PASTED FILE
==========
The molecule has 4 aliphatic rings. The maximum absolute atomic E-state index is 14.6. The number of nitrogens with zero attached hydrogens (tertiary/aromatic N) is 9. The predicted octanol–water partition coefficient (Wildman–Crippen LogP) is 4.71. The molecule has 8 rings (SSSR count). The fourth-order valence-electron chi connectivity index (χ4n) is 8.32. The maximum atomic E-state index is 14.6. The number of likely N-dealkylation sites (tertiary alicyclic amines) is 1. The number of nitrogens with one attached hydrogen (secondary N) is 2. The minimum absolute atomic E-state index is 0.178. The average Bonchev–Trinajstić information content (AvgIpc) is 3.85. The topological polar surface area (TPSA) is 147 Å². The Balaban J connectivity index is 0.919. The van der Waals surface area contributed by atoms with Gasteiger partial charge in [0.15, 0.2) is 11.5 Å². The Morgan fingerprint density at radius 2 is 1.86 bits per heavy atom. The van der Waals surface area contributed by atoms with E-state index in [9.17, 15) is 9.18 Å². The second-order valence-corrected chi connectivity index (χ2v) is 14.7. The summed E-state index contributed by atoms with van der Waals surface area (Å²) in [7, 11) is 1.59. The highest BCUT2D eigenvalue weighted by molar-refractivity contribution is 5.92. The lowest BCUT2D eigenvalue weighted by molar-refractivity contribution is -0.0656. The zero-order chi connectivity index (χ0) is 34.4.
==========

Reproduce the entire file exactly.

The molecule has 4 aliphatic rings. The maximum absolute atomic E-state index is 14.6. The number of nitrogens with zero attached hydrogens (tertiary/aromatic N) is 9. The predicted octanol–water partition coefficient (Wildman–Crippen LogP) is 4.71. The molecule has 8 rings (SSSR count). The fourth-order valence-electron chi connectivity index (χ4n) is 8.32. The maximum atomic E-state index is 14.6. The number of likely N-dealkylation sites (tertiary alicyclic amines) is 1. The number of nitrogens with one attached hydrogen (secondary N) is 2. The minimum absolute atomic E-state index is 0.178. The average Bonchev–Trinajstić information content (AvgIpc) is 3.85. The topological polar surface area (TPSA) is 147 Å². The Balaban J connectivity index is 0.919. The van der Waals surface area contributed by atoms with Gasteiger partial charge in [0.15, 0.2) is 11.5 Å². The Morgan fingerprint density at radius 2 is 1.86 bits per heavy atom. The van der Waals surface area contributed by atoms with E-state index in [9.17, 15) is 9.18 Å². The second-order valence-corrected chi connectivity index (χ2v) is 14.7. The summed E-state index contributed by atoms with van der Waals surface area (Å²) in [7, 11) is 1.59. The highest BCUT2D eigenvalue weighted by molar-refractivity contribution is 5.92. The lowest BCUT2D eigenvalue weighted by molar-refractivity contribution is -0.0656. The zero-order chi connectivity index (χ0) is 34.4.